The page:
Trinity Site

The Schmidt/McDonald Ranch House

Prior to World War II, the Trinity Site area was mostly used as ranching land for the few number of people who lived on the Jornada del Muerto. Closest to the site are two homesteads owned by the McDonald family. Brothers George and Dave McDonald owned the two houses, which are located several miles apart. During World War II, the Army used this land for training air crews from the Alamogordo Bombing and Gunnery Range, which eventually became Holloman Air Force Base.

The Army’s Manhattan Project chose this specific site over several others across the country for its low population, isolated location, and flat topography. Manhattan Project personnel used both McDonald Ranch Houses while they prepared for the Trinity Test. The plutonium core to the bomb was assembled at George’s house and the Dave McDonald Ranch served as Base Camp for the scientists, technicians, and support personnel, whose numbers climbed to as high as 325 people at its peak.

The George McDonald Ranch was originally established by the Schmidt family. The Schmidt’s first house was a mile to the west. When it burned down, Franz Schmidt had the current house built in 1913. This is why the house is often referred to as the Schmidt/McDonald Ranch House.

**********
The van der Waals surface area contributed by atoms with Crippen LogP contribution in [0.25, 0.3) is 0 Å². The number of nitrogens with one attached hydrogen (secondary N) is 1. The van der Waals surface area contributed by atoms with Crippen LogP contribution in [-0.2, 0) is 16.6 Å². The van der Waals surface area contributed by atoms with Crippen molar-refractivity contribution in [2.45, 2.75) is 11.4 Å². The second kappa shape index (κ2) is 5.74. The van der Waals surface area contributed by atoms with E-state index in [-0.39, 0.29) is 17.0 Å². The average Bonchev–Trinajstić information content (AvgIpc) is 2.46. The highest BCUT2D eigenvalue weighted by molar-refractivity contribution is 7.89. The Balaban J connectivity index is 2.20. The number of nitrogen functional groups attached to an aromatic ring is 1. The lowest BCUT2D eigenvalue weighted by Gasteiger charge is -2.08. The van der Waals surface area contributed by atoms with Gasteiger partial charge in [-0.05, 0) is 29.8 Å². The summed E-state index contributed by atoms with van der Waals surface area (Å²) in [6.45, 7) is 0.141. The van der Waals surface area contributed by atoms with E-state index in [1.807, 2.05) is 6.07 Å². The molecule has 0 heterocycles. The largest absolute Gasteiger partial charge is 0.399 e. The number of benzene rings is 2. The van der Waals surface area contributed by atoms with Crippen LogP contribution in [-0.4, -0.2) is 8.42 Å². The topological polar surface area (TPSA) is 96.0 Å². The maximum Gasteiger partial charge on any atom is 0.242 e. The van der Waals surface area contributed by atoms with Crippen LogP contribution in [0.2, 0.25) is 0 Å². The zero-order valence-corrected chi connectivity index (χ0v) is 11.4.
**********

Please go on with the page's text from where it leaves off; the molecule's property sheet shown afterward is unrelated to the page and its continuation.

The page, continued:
This aerial view of the Schmidt/McDonald Ranch House shows the corrals towards the upper left. In the middle are the remains of the garage and guest house. Below these two structures are the two water storage tanks and the remains of the windmill. One the lower right is the ranch house itself.

The home site encompasses about three acres and consists of the house and various outbuildings. The house originally consisted of just four rooms but every room had an outside door just in case of another fire. Sometime in the 1930s, the McDonalds added the stone addition on the north. This was a bedroom and a bathroom complete with a tub and toilet. They drained into a cesspool beside the house. The 1,750-square-foot house is built of adobe which was stuccoed on the outside and plastered on the inside.

For restoration of the house, much of the stucco had to be replaced. A photo of a soldier on the porch in July 1945 clearly shows a small section of stucco missing. Since the restoration was to bring the house to what it looked like in July 1945, that stucco was left off the adobe bricks.

These photos of the Schmidt/McDonald Ranch House were taken in the first days of restoration work that began in 1984.

On the west side of the house is an ice house and cellar along with an underground cistern that stored rain water coming off the tin roof. Gutters collected the water and piped it through a box of carbon particles before draining into the cistern. Also on the west is the tower for a wind generator the McDonalds installed to charge batteries they stored in the cellar. The electrical wiring is still in the house.